Musing On Martyrs’ Day

Nandalal Tiwari

 

Following the tradition, Marty's Day this year was marked on Magh 16 of the Nepali month, Jan 29, realising the contribution of those who sacrificed their lives for the sake of the nation and the people and refreshing one's commitment to translate the dreams of the martyrs into reality. In school textbook, we are taught that the martyrs fought for democracy, equality, peace and prosperity in the country. This teaching has been going for nearly seven decades. From four martyrs in 1940s who were killed by the Rana regime, by this time when we have republican federal system we have thousands of martyrs since democracy was introduced in the country, and all of them made self-sacrifice for the same objective -- democracy, equality, peace and prosperity. It seems the objectives have been always elusive otherwise we would not have so many martyrs. There was no peace even after democracy was reintroduced in 1990 and there has not been peace as such even after the establishment of federal republican polity. This should have been the day for the political leaders to make self-analysis because martyrs had sacrificed themselves obviously for a political cause. But no political party has come up with such an analysis except for issuing message to mark the day.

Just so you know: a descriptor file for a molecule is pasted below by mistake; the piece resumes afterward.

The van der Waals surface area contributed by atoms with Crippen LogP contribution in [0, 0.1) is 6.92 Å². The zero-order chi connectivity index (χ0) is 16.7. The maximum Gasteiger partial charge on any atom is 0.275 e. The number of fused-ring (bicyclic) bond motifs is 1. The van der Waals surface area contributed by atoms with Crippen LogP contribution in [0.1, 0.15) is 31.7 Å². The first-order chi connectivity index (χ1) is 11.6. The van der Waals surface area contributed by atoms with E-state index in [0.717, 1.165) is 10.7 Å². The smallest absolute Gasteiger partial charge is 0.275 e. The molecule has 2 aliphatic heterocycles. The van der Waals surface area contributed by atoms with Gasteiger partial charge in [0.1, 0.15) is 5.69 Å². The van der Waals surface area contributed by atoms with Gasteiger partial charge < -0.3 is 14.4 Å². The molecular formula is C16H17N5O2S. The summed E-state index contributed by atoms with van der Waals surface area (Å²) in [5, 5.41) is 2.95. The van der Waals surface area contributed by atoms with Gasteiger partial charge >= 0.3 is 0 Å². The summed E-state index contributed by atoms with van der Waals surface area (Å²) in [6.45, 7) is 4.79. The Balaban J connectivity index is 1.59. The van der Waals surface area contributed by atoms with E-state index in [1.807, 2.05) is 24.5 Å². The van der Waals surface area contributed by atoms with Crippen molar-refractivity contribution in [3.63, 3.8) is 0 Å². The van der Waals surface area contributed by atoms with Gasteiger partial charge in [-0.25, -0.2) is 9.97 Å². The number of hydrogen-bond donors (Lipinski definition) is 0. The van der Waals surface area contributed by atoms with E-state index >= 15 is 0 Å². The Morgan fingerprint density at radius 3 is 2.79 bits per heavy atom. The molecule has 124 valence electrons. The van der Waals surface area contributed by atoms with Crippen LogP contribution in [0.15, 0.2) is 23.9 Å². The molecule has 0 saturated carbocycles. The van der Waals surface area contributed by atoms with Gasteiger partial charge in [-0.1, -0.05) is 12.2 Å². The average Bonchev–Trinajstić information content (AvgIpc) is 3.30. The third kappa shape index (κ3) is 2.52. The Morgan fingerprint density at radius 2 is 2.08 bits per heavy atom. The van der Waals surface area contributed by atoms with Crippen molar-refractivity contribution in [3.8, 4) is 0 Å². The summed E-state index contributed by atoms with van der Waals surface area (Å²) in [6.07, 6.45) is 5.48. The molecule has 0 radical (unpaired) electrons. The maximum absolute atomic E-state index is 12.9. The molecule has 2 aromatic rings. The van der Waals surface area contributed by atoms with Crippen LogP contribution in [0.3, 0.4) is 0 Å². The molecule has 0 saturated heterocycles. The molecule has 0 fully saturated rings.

In course of the promulgation of the new federal republican constitution, or during the period of the People's Movement II in 2006 which was launched as a joint action of the then seven-party alliance (SPA) and the CPN-Maoist, the people were told that a period of peace, prosperity, equality and real democracy would herald with the new constitution in place. Much in discussion was the term economic development or prosperity. But, even after a year of the new constitution, there are no signs that economic development would trigger any sooner. Given the grievances related to the constitution and equality, political peace or stability still looks very far away. Democratic practices have been extended to the society, but in absence of local level election for nearly two decades, only powerful societal, political or community elites are exercising the democratic power.

Of course, living conditions of the people have improved. But this improvement is on a very shaky ground. It may collapse once the demand for workers in the Gulf countries diminishes. Because of the remittance sent by the migrant workers, urbanization geared up. But, on the other hand, total agricultural production did not increase at par with the population and we have been importing even food grains for years. Once there is no demand for workers abroad, we will not have money to import foods, and we have not implemented any of the plans to grow enough food for nearly 30 million of us. By the money sent by those working abroad, we built houses in city areas and changed our lifestyles with modern gadgets. The government did not bring any plan and programmes to utilize the hard-earned money for both the industrial and agricultural development. And we did not bother to find better ways to use the remittances. We did not think for tomorrow.